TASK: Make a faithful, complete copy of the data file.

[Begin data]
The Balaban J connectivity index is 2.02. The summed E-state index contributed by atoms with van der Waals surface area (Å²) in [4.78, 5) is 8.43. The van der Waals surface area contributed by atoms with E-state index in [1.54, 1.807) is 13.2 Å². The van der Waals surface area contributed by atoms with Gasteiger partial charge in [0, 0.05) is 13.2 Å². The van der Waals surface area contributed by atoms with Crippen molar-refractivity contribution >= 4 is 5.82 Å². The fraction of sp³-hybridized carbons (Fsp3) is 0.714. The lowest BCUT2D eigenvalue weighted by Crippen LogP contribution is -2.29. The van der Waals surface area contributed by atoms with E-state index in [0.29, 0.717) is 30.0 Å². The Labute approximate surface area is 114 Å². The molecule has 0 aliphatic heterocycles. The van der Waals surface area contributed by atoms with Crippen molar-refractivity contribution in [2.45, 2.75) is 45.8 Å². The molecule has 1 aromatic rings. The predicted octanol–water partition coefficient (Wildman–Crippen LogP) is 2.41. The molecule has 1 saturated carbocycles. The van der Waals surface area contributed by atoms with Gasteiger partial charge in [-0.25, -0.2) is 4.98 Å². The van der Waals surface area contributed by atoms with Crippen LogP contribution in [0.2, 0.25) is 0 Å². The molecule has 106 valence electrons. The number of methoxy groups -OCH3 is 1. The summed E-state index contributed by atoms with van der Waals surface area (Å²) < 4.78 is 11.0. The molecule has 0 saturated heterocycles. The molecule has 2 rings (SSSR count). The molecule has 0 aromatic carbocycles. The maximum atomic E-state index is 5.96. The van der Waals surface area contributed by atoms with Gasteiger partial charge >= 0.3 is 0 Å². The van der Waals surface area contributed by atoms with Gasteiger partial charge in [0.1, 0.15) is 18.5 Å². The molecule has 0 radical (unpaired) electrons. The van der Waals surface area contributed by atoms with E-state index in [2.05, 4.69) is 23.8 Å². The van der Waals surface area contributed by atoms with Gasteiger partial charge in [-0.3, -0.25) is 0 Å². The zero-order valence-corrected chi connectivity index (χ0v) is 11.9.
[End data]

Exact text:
The Balaban J connectivity index is 2.02. The summed E-state index contributed by atoms with van der Waals surface area (Å²) in [4.78, 5) is 8.43. The van der Waals surface area contributed by atoms with E-state index in [1.54, 1.807) is 13.2 Å². The van der Waals surface area contributed by atoms with Gasteiger partial charge in [0, 0.05) is 13.2 Å². The van der Waals surface area contributed by atoms with Crippen molar-refractivity contribution >= 4 is 5.82 Å². The fraction of sp³-hybridized carbons (Fsp3) is 0.714. The lowest BCUT2D eigenvalue weighted by Crippen LogP contribution is -2.29. The van der Waals surface area contributed by atoms with E-state index in [0.29, 0.717) is 30.0 Å². The Labute approximate surface area is 114 Å². The molecule has 0 aliphatic heterocycles. The van der Waals surface area contributed by atoms with Crippen molar-refractivity contribution in [2.45, 2.75) is 45.8 Å². The molecule has 1 aromatic rings. The predicted octanol–water partition coefficient (Wildman–Crippen LogP) is 2.41. The molecule has 1 saturated carbocycles. The van der Waals surface area contributed by atoms with Gasteiger partial charge in [-0.25, -0.2) is 4.98 Å². The van der Waals surface area contributed by atoms with Crippen LogP contribution in [0.2, 0.25) is 0 Å². The molecule has 106 valence electrons. The number of methoxy groups -OCH3 is 1. The summed E-state index contributed by atoms with van der Waals surface area (Å²) < 4.78 is 11.0. The molecule has 0 saturated heterocycles. The molecule has 2 rings (SSSR count). The molecule has 0 aromatic carbocycles. The maximum atomic E-state index is 5.96. The van der Waals surface area contributed by atoms with Gasteiger partial charge >= 0.3 is 0 Å². The van der Waals surface area contributed by atoms with Gasteiger partial charge in [0.1, 0.15) is 18.5 Å². The molecule has 0 radical (unpaired) electrons. The van der Waals surface area contributed by atoms with E-state index in [2.05, 4.69) is 23.8 Å². The van der Waals surface area contributed by atoms with Gasteiger partial charge in [-0.3, -0.25) is 0 Å². The zero-order valence-corrected chi connectivity index (χ0v) is 11.9.